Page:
How to Choose a New Business Location

Choosing a new business location is an important decision, and the right place can help you succeed. Companies consider several factors, including the type of operations, the costs, and local ordinances when choosing a site. Here are some tips on choosing the best new location for your company move.

Types of Businesses

Business locations are of five primary types, each of which has different requirements. The first is home-based businesses that need extra space. In this case, you may be able to obtain the room by adding to your home, moving to a larger home, or arranging to rent storage space or conference space when needed.


For many retail operations, a critical success factor is how close the store is to its customers or potential customers. If you know your target demographics, you can access Census data to help you determine where your potential customers live.

Foot traffic also is essential for many retail businesses, so you’ll want to locate in a high-traffic area with good visibility. Once you’ve narrowed down potential sites, monitor the traffic at different times of the day and week to find one that has the volume you need. Of course, you’ll also need adequate parking for customers and employees.

Online sales are becoming increasingly important for retailers, so consider the availability of nearby courier services to help you ship your product.

Professional Services

Professional services firms may not necessarily require a high volume of traffic. While proximity to customers is still a factor, potential customers will generally travel further to consult with their attorney, accountant, or management consultant than they will to buy everyday items. Often professional services firms benefit from locations with purpose-built space, well-landscaped exteriors, and high security, such as office buildings and business parks.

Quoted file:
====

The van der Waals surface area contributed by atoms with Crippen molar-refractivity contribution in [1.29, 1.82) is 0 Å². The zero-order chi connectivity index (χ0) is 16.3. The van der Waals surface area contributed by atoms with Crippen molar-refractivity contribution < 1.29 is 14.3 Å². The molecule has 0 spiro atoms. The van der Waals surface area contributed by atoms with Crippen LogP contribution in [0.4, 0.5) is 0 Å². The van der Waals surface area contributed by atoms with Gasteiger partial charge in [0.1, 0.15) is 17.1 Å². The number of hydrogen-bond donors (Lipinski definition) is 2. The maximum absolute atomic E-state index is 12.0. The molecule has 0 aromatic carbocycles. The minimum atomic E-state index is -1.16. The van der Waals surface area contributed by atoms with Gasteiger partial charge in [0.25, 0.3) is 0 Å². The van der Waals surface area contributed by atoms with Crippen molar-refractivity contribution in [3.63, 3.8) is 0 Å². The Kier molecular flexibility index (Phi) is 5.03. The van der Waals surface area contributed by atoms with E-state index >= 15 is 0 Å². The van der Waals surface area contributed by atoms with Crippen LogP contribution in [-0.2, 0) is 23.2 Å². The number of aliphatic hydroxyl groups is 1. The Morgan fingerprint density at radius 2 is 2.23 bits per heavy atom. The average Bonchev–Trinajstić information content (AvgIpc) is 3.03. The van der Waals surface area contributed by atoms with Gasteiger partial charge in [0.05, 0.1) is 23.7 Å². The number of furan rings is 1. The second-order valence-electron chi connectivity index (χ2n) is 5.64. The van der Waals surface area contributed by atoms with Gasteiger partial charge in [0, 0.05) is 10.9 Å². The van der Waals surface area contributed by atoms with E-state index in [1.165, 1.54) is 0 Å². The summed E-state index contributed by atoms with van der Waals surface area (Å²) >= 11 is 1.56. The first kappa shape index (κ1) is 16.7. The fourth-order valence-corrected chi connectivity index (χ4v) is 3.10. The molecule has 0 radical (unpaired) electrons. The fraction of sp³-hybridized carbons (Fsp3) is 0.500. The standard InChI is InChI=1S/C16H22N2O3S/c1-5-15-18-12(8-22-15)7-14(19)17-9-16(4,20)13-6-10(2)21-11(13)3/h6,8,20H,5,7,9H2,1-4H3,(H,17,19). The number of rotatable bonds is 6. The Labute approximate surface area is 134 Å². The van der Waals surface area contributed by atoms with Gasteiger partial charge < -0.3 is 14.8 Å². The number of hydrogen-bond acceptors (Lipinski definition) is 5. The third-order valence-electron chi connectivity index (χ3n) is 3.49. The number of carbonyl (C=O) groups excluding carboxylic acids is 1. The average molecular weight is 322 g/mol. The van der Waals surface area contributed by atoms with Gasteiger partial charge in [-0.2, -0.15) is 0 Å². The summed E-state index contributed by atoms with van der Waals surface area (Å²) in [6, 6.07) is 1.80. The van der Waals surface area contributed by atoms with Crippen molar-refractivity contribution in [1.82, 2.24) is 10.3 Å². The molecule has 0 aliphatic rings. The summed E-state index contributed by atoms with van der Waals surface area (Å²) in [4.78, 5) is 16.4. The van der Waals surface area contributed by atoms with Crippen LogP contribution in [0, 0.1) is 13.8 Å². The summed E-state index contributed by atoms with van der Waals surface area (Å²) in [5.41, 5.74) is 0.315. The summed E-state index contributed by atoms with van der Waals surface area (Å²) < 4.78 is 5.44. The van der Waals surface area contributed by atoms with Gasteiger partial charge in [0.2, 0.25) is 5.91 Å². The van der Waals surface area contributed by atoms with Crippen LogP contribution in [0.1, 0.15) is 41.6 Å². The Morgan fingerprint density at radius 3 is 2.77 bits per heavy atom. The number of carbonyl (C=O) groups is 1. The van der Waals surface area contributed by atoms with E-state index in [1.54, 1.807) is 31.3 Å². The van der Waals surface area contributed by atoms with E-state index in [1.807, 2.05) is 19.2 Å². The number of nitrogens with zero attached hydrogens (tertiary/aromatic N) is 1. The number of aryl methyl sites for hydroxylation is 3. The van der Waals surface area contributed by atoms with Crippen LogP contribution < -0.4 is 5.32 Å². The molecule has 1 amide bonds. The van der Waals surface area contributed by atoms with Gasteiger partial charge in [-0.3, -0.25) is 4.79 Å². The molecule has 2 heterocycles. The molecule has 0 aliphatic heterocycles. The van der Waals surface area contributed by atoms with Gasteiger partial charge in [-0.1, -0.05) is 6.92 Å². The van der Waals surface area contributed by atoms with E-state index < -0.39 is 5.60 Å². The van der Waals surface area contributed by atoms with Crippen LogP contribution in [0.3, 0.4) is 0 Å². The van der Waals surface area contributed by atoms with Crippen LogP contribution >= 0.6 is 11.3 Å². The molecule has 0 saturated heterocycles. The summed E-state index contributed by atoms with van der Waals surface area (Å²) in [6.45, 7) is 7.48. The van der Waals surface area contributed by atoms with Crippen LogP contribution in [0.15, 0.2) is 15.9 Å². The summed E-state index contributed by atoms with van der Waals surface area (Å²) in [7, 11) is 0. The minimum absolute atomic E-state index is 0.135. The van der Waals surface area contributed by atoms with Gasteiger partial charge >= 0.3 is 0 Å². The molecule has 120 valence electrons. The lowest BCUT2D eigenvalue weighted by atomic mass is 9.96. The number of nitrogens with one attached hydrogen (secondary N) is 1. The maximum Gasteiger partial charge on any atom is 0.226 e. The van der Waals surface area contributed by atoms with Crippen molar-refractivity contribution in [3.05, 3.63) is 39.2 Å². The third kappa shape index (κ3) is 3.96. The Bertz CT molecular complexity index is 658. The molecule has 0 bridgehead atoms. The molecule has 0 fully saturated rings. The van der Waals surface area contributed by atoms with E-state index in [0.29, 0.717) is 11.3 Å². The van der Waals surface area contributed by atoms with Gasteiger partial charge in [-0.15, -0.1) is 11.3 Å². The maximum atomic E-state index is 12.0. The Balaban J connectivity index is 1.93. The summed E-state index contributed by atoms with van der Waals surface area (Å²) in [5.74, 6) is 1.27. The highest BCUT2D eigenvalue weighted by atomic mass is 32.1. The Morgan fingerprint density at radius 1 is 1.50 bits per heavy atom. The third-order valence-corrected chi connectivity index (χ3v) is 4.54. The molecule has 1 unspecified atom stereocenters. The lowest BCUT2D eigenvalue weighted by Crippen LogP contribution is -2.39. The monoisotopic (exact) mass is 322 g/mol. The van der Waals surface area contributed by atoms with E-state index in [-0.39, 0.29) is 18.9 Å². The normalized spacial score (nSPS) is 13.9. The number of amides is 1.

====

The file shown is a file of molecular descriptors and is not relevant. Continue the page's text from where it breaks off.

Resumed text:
When evaluating potential space, ask whether the exterior doors are locked at a particular time and, if so, can you have keys? Make sure the neighborhood is safe and that the parking lot has adequate space and lighting. Being near lunch spots and banks will make employees happy. A good technology infrastructure also is critically important.

Personal Services

Personal service businesses such as hair salons, dentists, and physicians will also want to locate relatively close to population centers and target customers. However, many people will drive a little further to visit a dentist than to buy their groceries. Research how far people will travel in your industry to be sure you aren’t too far away. Also, make sure you’re not locating too close to competitors.

Adequate parking, or in some cities, good access to public transportation also is essential.

Manufacturing or Warehouses

Critical factors in a relocation often include being near major transportation routes and a potential labor force for manufacturing businesses. As a result, some localities will offer incentives such as training grants or tax holidays to acquire manufacturing employers. 

On the other hand, some communities might restrict some industrial employers to certain industrial parks.


Regardless of the type of business, the cost will be a significant factor in your location choice. One-time costs, such as remodeling and ongoing costs like taxes, rent, insurance, and utilities, are all part of the equation.


Laws and zoning also will impact where you can locate a business. So be sure to check these laws carefully before signing a lease.

Ready for Your Business Move